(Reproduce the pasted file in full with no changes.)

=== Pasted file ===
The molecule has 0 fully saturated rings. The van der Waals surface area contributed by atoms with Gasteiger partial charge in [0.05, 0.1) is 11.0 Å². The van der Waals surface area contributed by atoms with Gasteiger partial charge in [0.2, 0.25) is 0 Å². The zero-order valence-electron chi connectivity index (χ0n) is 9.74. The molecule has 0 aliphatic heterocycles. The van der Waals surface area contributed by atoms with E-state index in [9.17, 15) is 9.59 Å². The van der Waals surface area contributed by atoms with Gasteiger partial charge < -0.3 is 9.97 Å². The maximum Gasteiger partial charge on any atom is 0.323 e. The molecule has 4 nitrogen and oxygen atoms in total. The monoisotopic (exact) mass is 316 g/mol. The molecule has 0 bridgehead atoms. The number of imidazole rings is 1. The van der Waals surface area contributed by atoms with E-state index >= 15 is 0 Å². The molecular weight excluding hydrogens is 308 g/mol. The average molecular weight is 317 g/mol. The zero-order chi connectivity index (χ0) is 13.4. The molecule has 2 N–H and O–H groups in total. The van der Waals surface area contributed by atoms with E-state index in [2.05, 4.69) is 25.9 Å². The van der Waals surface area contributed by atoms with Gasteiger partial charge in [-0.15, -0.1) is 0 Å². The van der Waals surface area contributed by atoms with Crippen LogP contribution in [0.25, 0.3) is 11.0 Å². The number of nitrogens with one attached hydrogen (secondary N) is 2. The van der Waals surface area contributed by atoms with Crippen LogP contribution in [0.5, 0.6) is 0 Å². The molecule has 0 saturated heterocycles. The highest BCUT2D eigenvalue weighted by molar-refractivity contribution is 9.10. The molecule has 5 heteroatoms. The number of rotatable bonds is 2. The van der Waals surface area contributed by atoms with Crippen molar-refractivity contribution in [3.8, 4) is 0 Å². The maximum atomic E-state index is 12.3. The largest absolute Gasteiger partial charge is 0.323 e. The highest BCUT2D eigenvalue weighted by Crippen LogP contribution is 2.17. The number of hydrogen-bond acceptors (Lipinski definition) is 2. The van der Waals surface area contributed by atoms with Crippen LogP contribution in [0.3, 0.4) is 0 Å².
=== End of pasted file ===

The molecule has 0 fully saturated rings. The van der Waals surface area contributed by atoms with Gasteiger partial charge in [0.05, 0.1) is 11.0 Å². The van der Waals surface area contributed by atoms with Gasteiger partial charge in [0.2, 0.25) is 0 Å². The zero-order valence-electron chi connectivity index (χ0n) is 9.74. The molecule has 0 aliphatic heterocycles. The van der Waals surface area contributed by atoms with E-state index in [9.17, 15) is 9.59 Å². The van der Waals surface area contributed by atoms with Gasteiger partial charge < -0.3 is 9.97 Å². The maximum Gasteiger partial charge on any atom is 0.323 e. The molecule has 4 nitrogen and oxygen atoms in total. The monoisotopic (exact) mass is 316 g/mol. The molecule has 0 bridgehead atoms. The number of imidazole rings is 1. The van der Waals surface area contributed by atoms with E-state index >= 15 is 0 Å². The molecular weight excluding hydrogens is 308 g/mol. The average molecular weight is 317 g/mol. The zero-order chi connectivity index (χ0) is 13.4. The molecule has 2 N–H and O–H groups in total. The van der Waals surface area contributed by atoms with E-state index in [2.05, 4.69) is 25.9 Å². The van der Waals surface area contributed by atoms with Gasteiger partial charge in [-0.15, -0.1) is 0 Å². The van der Waals surface area contributed by atoms with Crippen LogP contribution in [0.25, 0.3) is 11.0 Å². The number of nitrogens with one attached hydrogen (secondary N) is 2. The van der Waals surface area contributed by atoms with Crippen LogP contribution in [0.5, 0.6) is 0 Å². The molecule has 0 saturated heterocycles. The highest BCUT2D eigenvalue weighted by molar-refractivity contribution is 9.10. The molecule has 5 heteroatoms. The number of rotatable bonds is 2. The van der Waals surface area contributed by atoms with Crippen molar-refractivity contribution in [3.8, 4) is 0 Å². The maximum atomic E-state index is 12.3. The largest absolute Gasteiger partial charge is 0.323 e. The highest BCUT2D eigenvalue weighted by Crippen LogP contribution is 2.17. The number of hydrogen-bond acceptors (Lipinski definition) is 2. The van der Waals surface area contributed by atoms with Crippen LogP contribution in [0.3, 0.4) is 0 Å².